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Dicamba drift: Arkansas proposes cut-off dates, increased fines

Dicamba-damaged soybeans
Committee proposes further restrictions on dicamba products. Mid-April cut-off date for spraying, larger fines proposed.

Faced with numerous fields hit with off-target dicamba drift, the Arkansas State Plant Board will soon consider a wide range of options to curb the problem. Illegal over-the-top use of dicamba on Xtend soybeans has harmed many Mid-South crops.

On Monday (August 8), the board’s Pesticide Committee passed several proposals that will now go to the full Plant Board for consideration.

“Dicamba was the only thing discussed – 2,4-D will be covered at another meeting on Aug. 19,” says Susie Nichols, Arkansas Plant Board Division Manager. “On that day, there will be hearings on incidents from (2015). Following those, Dow is on the agenda to discuss their new pesticides.”

Seeking to place additional restrictions on dicamba, the committee proposed several things:

  • Applications of DMA salt and active formulations of dicamba are prohibited in the state.

“There are exceptions to this for pastures and rangeland. However, to make an application they must be a mile from susceptible crops in all directions.”

  • From April 15 to September 15, products labeled for agricultural use containing DGA salt and sodium salt of dicamba may not be applied.

The same exception as for DMA salt would exist for pastures and rangeland -- a buffer of one mile in all directions for susceptible crops

These strictures “basically mean Monsanto’s new products (M1691 and XtendiMax) can’t be used.

“The Monsanto representatives in the meeting seemed unhappy with the committee’s actions. However, University of Arkansas weed scientists have not been able to test the new Monsanto formulations. Over five years ago, we advised all the manufacturers that research has to be done before products are registered.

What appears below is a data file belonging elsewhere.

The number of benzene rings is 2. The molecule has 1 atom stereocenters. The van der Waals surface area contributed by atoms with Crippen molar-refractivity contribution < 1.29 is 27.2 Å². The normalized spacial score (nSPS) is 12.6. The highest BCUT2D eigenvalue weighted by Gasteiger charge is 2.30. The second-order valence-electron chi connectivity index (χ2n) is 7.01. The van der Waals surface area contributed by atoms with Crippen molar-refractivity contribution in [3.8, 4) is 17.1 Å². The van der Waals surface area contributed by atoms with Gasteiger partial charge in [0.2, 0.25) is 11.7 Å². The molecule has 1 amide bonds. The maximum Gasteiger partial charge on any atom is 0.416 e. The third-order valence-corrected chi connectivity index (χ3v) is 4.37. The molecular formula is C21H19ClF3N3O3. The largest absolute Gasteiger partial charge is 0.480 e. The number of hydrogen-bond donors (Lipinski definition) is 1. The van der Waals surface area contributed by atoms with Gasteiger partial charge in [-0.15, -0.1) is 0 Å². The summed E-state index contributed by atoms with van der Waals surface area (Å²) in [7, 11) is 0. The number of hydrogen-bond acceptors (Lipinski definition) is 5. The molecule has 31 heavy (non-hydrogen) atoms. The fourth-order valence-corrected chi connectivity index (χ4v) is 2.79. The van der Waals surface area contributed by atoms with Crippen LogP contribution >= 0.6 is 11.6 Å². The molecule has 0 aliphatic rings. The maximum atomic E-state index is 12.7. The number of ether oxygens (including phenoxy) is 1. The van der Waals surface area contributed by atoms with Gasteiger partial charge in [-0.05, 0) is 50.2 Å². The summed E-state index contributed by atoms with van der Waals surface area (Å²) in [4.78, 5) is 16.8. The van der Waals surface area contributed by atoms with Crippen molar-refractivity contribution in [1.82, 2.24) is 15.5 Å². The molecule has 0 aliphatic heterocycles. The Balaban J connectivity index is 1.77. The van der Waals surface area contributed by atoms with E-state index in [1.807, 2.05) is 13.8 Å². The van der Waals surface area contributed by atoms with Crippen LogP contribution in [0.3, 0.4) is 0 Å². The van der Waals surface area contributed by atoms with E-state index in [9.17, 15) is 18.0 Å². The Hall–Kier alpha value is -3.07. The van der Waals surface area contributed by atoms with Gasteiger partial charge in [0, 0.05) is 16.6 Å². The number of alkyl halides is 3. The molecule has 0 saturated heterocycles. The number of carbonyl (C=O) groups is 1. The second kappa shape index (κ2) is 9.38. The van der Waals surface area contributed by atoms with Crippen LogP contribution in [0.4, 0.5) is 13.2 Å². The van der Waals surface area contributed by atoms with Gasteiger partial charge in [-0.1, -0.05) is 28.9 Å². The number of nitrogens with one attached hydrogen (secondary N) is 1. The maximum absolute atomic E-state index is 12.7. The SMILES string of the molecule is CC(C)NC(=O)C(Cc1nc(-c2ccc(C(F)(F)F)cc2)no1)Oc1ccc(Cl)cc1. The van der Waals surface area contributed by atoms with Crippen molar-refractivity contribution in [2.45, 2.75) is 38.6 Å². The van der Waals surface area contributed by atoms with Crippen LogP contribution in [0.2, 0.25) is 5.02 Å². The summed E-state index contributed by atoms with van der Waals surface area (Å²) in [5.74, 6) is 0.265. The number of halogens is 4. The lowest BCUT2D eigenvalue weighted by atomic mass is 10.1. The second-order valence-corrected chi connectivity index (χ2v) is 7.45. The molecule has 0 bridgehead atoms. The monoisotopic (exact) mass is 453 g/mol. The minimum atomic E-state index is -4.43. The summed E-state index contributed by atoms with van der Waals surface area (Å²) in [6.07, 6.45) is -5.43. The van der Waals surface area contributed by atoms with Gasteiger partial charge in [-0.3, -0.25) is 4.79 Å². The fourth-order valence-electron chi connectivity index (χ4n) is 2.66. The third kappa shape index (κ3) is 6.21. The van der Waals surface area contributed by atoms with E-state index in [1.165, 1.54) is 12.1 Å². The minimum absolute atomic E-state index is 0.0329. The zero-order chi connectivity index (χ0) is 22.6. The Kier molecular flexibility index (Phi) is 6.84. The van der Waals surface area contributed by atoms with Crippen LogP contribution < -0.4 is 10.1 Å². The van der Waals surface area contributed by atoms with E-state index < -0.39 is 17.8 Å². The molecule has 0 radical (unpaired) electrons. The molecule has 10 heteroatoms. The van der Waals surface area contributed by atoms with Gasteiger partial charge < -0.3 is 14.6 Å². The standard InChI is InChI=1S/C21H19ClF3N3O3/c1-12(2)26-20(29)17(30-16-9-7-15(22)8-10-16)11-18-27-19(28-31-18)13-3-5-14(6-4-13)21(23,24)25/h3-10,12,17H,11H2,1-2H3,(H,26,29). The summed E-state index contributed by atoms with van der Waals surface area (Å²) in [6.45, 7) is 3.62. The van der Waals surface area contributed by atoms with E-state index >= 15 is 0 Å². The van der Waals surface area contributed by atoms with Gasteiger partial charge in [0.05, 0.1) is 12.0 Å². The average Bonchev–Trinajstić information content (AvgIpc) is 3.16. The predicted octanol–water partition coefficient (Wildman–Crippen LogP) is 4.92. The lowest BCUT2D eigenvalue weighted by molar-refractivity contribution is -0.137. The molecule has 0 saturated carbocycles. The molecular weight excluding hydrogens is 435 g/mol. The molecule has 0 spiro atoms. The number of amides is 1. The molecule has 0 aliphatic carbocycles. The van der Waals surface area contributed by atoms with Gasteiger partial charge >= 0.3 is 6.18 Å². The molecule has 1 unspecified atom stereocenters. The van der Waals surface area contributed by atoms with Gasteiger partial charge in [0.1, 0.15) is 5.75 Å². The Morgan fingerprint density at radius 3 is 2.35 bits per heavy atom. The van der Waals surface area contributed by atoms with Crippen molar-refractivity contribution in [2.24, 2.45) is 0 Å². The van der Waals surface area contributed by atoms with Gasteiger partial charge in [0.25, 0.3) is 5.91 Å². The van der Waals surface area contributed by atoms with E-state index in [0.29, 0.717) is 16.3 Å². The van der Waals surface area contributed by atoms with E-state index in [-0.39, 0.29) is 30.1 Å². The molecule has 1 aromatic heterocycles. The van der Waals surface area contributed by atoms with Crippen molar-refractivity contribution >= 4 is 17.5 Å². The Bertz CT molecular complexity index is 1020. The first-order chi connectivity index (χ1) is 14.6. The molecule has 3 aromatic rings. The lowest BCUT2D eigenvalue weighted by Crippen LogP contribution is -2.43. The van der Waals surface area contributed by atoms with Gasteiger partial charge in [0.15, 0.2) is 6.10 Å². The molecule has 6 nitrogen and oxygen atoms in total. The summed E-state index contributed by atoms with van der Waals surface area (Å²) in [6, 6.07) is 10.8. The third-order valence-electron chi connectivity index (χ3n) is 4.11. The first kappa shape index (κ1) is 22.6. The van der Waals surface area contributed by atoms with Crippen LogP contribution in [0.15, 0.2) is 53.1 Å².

“(University researchers) Jason Norsworthy and Tom Barber are still waiting for those formulations. And it won’t be just a couple of months of research before approval is granted. They need two years of study to give something a thumbs up or down.”

How did the committee approach BASF’s Engenia?

“They’d allow it to be used with a 100-foot buffer zone. Also, a quarter-mile buffer downwind from susceptible crops must be maintained.”


  • A fine of up to $25,000 for an egregious violation.  

“We’re still working on a definition for the word ‘egregious.’ This would have to go through a law change, the state legislature would have to vote it in next year during its next session. This would potentially be $25,000 per incident so someone who violated the law could face a big fine. Any label violation would be an ‘incident’ and any regulation broken could be another $25,000 on top of that.”

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After the full board makes its decisions on the proposals, “they’ll go to the governor and then a legislative review committee. The full board may be able to get this on the agenda for its meeting in September. If not, there may be a special meeting called.”

Thirty days in advance of the full board meeting, a public comment period will open. “Those comments will be read at the meeting, and people will be allowed to speak, before any votes.”

Nichols says there are now 28 drift cases filed with the Plant Board.

How much acreage has been damaged in the state?

“We don’t track acreage damage, at all. Some other states do but we don’t.”

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